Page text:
Highlighting a bad performance from the previous night in baseball might seem like a harsh way to start the morning. But look at it this way: If you had a rough night or bad day, here's someone who may have had it worse.
On Saturday, I was invited as a guest on 102.3 ESPN Denver and Jim Armstrong busted my chops about picking the Colorado Rockies to win the NL West before the season. As I explained, my rationale was that the Rockies' lineup would help them stand out in a division full of good pitching.
But the Rockies still had to pitch well themselves. Part of that was contingent on Jeremy Guthrie providing a veteran anchor for a young starting rotation. Guthrie has been an anchor, all right. Except he's preventing the ship from going anywhere.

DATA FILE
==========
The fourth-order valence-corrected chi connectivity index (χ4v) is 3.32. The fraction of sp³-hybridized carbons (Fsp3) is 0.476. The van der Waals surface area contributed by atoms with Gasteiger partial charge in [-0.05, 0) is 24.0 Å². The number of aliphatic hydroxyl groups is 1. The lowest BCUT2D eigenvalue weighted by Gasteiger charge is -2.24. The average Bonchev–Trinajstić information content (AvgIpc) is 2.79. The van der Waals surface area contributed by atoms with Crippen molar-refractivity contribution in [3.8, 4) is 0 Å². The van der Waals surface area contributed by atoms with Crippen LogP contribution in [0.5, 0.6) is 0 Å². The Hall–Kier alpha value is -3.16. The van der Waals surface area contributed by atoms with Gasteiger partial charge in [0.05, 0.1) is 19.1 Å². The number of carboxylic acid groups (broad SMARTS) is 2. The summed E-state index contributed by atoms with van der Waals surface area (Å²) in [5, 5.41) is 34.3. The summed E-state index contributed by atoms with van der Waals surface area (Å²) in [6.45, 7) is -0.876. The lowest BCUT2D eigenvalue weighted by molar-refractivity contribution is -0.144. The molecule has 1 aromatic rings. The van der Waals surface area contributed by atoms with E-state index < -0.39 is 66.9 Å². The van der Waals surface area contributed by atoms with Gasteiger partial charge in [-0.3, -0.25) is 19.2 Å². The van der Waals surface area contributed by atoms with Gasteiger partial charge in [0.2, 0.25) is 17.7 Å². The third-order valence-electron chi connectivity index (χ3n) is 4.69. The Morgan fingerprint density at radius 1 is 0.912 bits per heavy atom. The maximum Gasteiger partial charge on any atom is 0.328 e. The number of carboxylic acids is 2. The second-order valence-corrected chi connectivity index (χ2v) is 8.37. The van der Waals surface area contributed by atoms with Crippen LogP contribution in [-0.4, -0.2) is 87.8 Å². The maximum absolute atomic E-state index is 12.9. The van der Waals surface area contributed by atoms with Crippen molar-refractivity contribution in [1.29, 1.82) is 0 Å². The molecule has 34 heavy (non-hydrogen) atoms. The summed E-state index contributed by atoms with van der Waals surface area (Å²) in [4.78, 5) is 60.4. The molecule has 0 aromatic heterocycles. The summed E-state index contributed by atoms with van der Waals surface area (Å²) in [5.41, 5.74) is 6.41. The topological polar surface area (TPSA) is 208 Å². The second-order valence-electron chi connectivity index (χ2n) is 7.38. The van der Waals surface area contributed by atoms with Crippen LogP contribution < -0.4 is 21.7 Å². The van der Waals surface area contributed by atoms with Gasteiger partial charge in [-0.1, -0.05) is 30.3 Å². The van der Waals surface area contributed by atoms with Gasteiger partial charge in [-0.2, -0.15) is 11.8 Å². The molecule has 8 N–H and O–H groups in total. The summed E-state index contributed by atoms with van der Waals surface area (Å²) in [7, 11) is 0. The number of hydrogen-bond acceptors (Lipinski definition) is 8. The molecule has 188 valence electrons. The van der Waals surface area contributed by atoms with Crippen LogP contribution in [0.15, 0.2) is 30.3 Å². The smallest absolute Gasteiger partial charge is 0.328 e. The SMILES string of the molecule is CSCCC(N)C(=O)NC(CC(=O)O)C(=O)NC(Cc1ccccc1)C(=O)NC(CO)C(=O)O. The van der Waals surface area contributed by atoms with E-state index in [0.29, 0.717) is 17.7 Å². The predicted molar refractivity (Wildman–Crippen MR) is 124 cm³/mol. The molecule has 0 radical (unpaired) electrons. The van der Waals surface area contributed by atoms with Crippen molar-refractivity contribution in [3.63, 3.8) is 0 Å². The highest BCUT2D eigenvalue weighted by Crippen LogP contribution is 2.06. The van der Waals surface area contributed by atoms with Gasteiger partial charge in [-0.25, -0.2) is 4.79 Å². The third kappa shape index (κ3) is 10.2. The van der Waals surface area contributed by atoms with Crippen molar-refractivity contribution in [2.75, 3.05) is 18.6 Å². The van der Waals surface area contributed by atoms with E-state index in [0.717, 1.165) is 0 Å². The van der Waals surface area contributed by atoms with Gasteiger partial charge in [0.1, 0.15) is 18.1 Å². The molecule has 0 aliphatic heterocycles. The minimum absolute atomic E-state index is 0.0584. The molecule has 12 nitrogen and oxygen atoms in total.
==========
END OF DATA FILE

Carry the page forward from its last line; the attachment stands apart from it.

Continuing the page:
Against a Seattle Mariners lineup that had scored the third-fewest runs in the American League going into this weekend, Guthrie allowed six runs and seven hits. Three of those hits were home runs, two of them coming in a third inning that essentially buried the Rockies for the day.
Sunday's 6-4 loss to the Mariners capped off a three-game sweep at home. That knocked the Rockies into last place in the NL West. Yes, even behind the San Diego Padres—by percentage points. (Both are 12.5 games behind the Los Angeles Dodgers.)
Guthrie's ERA jumped from 4.85 to 5.55 as a result of the loss. Only Jhoulys Chacin has a higher ERA (7.30) among Rockies starting pitchers with at least six appearances. That can't have been what Colorado had in mind when it acquired Guthrie from the Baltimore Orioles in early February for Jason Hammel and Matt Lindstrom.
To rub some salt in that wound, Hammel is 5-1 with a 3.12 ERA for an Orioles team that's the surprise of baseball with the best record in the AL.
For the Rockies, that deal just looks bad all around right now.
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